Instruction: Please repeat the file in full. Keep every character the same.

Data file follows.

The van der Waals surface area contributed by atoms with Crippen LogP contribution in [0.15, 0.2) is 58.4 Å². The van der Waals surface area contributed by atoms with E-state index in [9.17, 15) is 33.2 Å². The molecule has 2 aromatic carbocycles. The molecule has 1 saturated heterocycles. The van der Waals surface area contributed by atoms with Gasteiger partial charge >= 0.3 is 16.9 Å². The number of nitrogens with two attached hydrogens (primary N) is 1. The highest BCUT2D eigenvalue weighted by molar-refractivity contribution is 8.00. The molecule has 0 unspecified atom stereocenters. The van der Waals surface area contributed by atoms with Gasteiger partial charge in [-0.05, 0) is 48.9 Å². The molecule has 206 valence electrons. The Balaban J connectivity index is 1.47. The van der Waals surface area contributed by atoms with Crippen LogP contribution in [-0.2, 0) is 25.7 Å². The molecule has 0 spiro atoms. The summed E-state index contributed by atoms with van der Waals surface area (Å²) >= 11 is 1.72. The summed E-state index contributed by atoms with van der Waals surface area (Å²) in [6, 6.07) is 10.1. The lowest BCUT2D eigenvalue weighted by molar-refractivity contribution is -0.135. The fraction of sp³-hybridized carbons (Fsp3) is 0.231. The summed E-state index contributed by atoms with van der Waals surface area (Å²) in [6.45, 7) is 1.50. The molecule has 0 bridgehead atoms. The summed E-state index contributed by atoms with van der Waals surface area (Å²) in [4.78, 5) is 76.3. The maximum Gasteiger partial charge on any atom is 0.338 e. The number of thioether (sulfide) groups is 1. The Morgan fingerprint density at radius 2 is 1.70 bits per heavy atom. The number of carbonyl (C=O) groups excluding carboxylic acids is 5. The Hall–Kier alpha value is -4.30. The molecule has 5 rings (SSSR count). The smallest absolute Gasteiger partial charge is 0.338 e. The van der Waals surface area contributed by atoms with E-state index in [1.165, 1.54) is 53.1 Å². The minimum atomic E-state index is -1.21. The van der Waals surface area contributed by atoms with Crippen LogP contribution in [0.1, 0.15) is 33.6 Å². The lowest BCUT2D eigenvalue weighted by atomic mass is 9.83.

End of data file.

The van der Waals surface area contributed by atoms with Crippen LogP contribution in [0.15, 0.2) is 58.4 Å². The van der Waals surface area contributed by atoms with E-state index in [9.17, 15) is 33.2 Å². The molecule has 2 aromatic carbocycles. The molecule has 1 saturated heterocycles. The van der Waals surface area contributed by atoms with Gasteiger partial charge >= 0.3 is 16.9 Å². The number of nitrogens with two attached hydrogens (primary N) is 1. The highest BCUT2D eigenvalue weighted by molar-refractivity contribution is 8.00. The molecule has 0 unspecified atom stereocenters. The van der Waals surface area contributed by atoms with Gasteiger partial charge in [-0.05, 0) is 48.9 Å². The molecule has 206 valence electrons. The Balaban J connectivity index is 1.47. The van der Waals surface area contributed by atoms with Crippen LogP contribution in [-0.2, 0) is 25.7 Å². The molecule has 0 spiro atoms. The summed E-state index contributed by atoms with van der Waals surface area (Å²) >= 11 is 1.72. The summed E-state index contributed by atoms with van der Waals surface area (Å²) in [6, 6.07) is 10.1. The lowest BCUT2D eigenvalue weighted by molar-refractivity contribution is -0.135. The fraction of sp³-hybridized carbons (Fsp3) is 0.231. The summed E-state index contributed by atoms with van der Waals surface area (Å²) in [6.45, 7) is 1.50. The molecule has 0 bridgehead atoms. The summed E-state index contributed by atoms with van der Waals surface area (Å²) in [4.78, 5) is 76.3. The maximum Gasteiger partial charge on any atom is 0.338 e. The number of thioether (sulfide) groups is 1. The Morgan fingerprint density at radius 2 is 1.70 bits per heavy atom. The number of carbonyl (C=O) groups excluding carboxylic acids is 5. The Hall–Kier alpha value is -4.30. The molecule has 5 rings (SSSR count). The smallest absolute Gasteiger partial charge is 0.338 e. The van der Waals surface area contributed by atoms with E-state index in [1.165, 1.54) is 53.1 Å². The minimum atomic E-state index is -1.21. The van der Waals surface area contributed by atoms with Crippen LogP contribution in [0.1, 0.15) is 33.6 Å². The lowest BCUT2D eigenvalue weighted by atomic mass is 9.83.